The Darkness and Light of David Bailey : The photographer who epitomized Swinging London of the '60s emerges from relative obscurity for his first solo show in Los Angeles

Appleford is a regular contributor to Westside/Valley Calendar

The image was right there in front of him, and David Bailey couldn't resist molding, changing, correcting it. His wife, Catherine, had just walked in near the end of an interview focused mainly on his career as a photographer, and she sat nearby, quietly listening from a mock tiger-skin couch.

"I wouldn't sit there, darling," Bailey said, interrupting himself. "The light is terrible."

He laughed, as he had in intermittent chuckles and giggles throughout the talk. The British photographer-filmmaker rarely gave interviews now, perhaps as a lingering reaction to the overexposed personal life he led as the most celebrated portrait photographer in Swinging London of the 1960s. But the opening of his first Los Angeles solo exhibition was less than an hour away, and Bailey made an exception.

The 54 works on display at the Fahey/Klein Gallery through April 6 were culled from nearly three decades and offer a startling diversity of styles. Less than half the exhibition has been devoted to the early black-and-white portraiture that first established his reputation, capturing the still-young and often brooding faces of actor Michael Caine, rock stars Mick Jagger and John Lennon, artist David Hockney and others. Most of the gallery's wall space was left to Bailey's more personal recent work, experimenting with figure studies and still lifes, sometimes mixed within larger paintings and collages.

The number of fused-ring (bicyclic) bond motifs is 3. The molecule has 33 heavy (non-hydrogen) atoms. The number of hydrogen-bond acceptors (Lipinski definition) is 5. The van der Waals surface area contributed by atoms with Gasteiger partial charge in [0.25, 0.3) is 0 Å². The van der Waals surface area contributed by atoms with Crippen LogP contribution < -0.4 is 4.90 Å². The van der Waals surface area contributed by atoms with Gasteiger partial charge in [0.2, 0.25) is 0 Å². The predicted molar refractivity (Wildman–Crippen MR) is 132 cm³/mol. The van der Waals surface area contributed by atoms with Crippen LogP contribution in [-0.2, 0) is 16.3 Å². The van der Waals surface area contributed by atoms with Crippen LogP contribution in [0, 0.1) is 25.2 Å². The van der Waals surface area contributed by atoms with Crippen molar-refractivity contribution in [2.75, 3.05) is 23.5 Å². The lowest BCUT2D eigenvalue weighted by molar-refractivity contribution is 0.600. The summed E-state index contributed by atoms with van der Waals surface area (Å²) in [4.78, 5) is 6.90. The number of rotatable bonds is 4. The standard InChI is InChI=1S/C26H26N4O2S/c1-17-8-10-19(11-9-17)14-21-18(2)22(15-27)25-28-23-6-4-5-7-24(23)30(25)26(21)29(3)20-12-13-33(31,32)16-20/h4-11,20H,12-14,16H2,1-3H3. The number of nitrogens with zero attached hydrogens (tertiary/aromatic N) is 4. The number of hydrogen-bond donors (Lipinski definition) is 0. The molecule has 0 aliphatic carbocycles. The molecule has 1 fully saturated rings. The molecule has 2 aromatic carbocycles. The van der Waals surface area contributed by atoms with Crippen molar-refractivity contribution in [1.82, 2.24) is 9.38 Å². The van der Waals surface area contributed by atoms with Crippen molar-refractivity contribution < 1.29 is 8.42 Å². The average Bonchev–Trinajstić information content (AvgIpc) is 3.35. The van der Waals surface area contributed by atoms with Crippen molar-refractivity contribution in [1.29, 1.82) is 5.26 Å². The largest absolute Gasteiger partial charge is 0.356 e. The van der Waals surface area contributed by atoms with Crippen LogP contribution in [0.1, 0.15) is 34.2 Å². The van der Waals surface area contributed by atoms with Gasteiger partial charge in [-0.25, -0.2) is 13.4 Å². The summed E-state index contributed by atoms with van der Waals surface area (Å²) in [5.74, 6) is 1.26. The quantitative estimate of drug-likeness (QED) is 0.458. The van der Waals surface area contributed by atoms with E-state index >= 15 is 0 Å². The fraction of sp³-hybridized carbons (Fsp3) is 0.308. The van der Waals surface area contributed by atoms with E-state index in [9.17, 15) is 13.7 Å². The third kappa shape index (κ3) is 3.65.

And yet, still photography was long ago brushed aside in favor of filmmaking as the central activity in his life. Bailey, now 53, has remained a contributor to the pages of Vanity Fair magazine, and recently shot portraits for a Gap clothing stores ad campaign. But he's grown comfortably obscure in the last several years as the mainly anonymous creator of hundreds of television commercials in Britain and America.

Bailey said he's never regretted his gradual move away from photography, adding: "It's good when you move out of something, because you can see it clearer. It's much easier for me to look at photography now that I'm not so involved in it."

There is also little regret over his loss of the intense fame that early in his career made him as recognizable in London as many of his celebrity subjects. His brief 1966 marriage to model Catherine Deneuve, along with Michelangelo Antonioni's 1966 film "Blowup," purportedly based on Bailey's glamorous life and relationships with fashion models, all conspired to re-create him as a pop culture caricature.

"People overlook that you might be quite good at photography as well, if you have too much of that kind of life," he said. "They see you more as a playboy rather than as a serious photographer. I never felt it stopped me any way artistically if I had a beautiful girl in bed at night."